The OSI machines were not so much 'cloned PETs' as 'reverse-engineered PETs'. The BASICs were practically identical. The memory and CPU were the same. The character sets were as similar as copyrights allowed. It was blatantly obvious that Ohio Scientific's purpose was to ride the coattails of the PET.
Though it used the same CPU, an Apple was a totally different beast. Its architecture, OS, and BASIC were hugely different than the PET's.
Suffice it to say that my OSI experience transferred directly to the Commodore 64, while my friend with the Apple never could grasp the way my C64 did things.
Yes, the CPU's were the same. The 6502 DEFINED low-cost 8-bit computing. The BASIC's were the same because all three companies (Commodore, OSI, and yes, even Apple) all licensed the SAME version from Microsoft. However, saying the OSI was even remotely reverse-engineered from the PET is incorrect. I know alot about the OSI's and I see NO resemblence in architecture between the two machines. Yes, the OSI had nice "graphics" in the character set, but so did Atari. The OSI used ASCII, while the PET used a proprietary "PETSCII" character set. Hardly "as similar as copyrights allowed"... The OSI's were built almost entirely of standard TTL chips, where the PET used in-house MOS chips for everything.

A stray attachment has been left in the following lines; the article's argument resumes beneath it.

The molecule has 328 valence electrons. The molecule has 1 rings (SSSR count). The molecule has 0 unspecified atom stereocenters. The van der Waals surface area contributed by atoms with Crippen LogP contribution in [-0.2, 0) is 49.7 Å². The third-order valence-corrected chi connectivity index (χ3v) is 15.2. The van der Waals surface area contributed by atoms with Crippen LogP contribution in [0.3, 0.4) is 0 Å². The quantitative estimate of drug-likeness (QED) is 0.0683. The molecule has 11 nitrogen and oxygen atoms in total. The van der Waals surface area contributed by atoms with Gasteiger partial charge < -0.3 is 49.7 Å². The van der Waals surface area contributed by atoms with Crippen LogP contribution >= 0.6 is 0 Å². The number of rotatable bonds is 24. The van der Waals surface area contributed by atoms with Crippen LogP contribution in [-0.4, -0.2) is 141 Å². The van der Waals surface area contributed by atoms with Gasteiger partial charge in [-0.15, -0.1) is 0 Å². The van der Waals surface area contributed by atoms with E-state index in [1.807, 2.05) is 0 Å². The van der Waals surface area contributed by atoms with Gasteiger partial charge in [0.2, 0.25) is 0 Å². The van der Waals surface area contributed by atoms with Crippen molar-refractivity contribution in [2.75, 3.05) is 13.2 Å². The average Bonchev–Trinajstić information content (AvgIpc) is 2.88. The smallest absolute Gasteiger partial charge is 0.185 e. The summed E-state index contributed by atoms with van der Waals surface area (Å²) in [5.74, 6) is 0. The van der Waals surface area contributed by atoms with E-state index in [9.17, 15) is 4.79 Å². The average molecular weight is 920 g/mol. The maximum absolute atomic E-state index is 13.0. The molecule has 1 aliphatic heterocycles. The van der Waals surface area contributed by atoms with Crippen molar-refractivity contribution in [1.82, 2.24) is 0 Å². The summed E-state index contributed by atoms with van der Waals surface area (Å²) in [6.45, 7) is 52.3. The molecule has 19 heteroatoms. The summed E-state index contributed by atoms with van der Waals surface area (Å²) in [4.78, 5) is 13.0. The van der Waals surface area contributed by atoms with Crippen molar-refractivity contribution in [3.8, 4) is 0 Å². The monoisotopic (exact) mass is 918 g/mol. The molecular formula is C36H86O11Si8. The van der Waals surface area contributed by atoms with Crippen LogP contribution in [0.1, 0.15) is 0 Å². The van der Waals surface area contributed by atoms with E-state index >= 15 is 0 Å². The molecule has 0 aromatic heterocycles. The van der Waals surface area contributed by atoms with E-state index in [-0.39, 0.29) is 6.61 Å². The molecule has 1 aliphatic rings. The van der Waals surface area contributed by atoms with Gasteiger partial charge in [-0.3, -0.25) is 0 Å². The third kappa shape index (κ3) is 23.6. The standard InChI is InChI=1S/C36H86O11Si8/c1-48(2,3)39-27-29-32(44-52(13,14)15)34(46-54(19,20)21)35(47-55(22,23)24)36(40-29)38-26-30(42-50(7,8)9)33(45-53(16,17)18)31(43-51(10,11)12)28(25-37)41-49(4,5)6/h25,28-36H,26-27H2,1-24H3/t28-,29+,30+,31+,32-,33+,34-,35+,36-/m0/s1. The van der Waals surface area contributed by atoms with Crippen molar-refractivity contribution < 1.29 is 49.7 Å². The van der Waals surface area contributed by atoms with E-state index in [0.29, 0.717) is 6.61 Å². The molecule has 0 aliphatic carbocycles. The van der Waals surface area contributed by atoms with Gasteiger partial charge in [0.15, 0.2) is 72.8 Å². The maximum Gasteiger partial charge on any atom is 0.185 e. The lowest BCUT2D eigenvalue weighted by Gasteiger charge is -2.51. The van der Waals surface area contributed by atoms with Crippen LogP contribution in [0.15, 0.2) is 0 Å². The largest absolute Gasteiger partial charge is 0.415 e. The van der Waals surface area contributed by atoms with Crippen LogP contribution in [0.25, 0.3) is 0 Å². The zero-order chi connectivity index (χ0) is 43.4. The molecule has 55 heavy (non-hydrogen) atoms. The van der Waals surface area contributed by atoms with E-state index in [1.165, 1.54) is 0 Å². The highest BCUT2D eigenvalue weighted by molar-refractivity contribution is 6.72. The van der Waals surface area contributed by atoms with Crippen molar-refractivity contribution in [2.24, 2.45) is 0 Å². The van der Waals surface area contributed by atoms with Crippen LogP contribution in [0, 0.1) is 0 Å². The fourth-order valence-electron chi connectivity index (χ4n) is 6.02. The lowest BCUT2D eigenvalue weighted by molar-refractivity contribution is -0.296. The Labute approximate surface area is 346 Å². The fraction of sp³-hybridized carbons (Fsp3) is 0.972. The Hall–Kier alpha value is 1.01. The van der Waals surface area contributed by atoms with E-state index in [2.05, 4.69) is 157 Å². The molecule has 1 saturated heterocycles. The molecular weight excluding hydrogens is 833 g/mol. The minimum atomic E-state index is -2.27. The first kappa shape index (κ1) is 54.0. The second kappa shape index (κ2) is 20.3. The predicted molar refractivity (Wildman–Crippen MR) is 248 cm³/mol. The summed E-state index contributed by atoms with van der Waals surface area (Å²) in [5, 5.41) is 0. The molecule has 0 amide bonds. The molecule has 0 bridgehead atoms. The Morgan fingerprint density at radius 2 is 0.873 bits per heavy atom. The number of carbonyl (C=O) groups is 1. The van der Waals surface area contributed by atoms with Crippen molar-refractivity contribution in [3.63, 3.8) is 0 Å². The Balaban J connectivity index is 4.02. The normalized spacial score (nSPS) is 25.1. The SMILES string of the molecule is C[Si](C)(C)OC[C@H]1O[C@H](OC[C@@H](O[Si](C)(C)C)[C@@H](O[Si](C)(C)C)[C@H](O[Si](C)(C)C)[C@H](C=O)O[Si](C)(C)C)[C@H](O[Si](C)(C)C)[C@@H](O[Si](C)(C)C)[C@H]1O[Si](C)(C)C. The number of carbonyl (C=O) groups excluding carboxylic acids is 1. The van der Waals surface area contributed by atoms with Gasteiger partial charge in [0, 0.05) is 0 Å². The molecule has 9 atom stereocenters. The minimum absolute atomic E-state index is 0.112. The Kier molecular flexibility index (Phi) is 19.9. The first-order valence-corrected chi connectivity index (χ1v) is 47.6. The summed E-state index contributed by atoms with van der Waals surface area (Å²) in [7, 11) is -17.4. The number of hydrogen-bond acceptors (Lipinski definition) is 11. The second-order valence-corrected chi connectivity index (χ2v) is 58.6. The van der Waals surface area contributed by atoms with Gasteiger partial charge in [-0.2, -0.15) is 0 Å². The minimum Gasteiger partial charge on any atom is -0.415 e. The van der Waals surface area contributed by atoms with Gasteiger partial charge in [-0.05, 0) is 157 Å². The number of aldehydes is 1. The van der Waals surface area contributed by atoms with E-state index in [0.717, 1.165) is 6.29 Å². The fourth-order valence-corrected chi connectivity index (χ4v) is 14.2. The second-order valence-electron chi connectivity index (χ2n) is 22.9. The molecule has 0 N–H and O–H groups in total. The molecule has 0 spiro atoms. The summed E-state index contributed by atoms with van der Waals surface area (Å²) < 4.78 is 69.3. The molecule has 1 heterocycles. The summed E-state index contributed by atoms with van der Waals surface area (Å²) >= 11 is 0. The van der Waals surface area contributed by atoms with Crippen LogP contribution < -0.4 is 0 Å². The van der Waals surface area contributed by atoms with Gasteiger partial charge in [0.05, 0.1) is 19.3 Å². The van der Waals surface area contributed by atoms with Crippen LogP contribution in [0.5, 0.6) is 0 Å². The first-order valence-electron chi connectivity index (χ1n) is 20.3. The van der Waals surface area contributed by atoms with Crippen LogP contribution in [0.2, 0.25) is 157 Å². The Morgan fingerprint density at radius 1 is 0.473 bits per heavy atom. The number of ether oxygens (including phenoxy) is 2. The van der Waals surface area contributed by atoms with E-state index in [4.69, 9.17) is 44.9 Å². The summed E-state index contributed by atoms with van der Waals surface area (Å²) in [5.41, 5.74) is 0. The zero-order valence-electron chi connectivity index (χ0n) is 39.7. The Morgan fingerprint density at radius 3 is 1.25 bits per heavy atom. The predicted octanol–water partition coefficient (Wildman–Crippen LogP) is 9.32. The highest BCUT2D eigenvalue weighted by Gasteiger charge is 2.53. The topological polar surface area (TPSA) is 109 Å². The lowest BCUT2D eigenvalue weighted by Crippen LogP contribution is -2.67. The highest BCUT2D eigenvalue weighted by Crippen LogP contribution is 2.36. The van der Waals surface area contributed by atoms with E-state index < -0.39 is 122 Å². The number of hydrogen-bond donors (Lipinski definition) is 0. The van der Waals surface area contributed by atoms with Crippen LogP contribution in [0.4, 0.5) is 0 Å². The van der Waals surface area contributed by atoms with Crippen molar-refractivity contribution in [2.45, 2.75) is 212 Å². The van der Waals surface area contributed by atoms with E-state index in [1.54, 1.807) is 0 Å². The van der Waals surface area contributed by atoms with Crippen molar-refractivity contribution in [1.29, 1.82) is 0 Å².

The OSI kernal is entirely different, the BASIC ROM and screen are at different locations. The keyboard is different. The screen is 32x32. All the ports are different. It has a CPU-driven floppy interface option (like the Apple) and even a hard drive board. How is that the same?
Did you know the OSI had a 6502 "trainer" board in 1976 and a TRIPLE CPU (6502, 6800, Z80) card in 1978?http://osi.marks-lab.com/boards/boards.html
Here's a discussion about Microsoft BASIC:http://www.pagetable.com/?p=46
And you can check out my home page for info on the OSI C4P...http://email@example.com/OSI/index.html
I will say, the OSI also gave me a lot of experience too when I moved to the C64.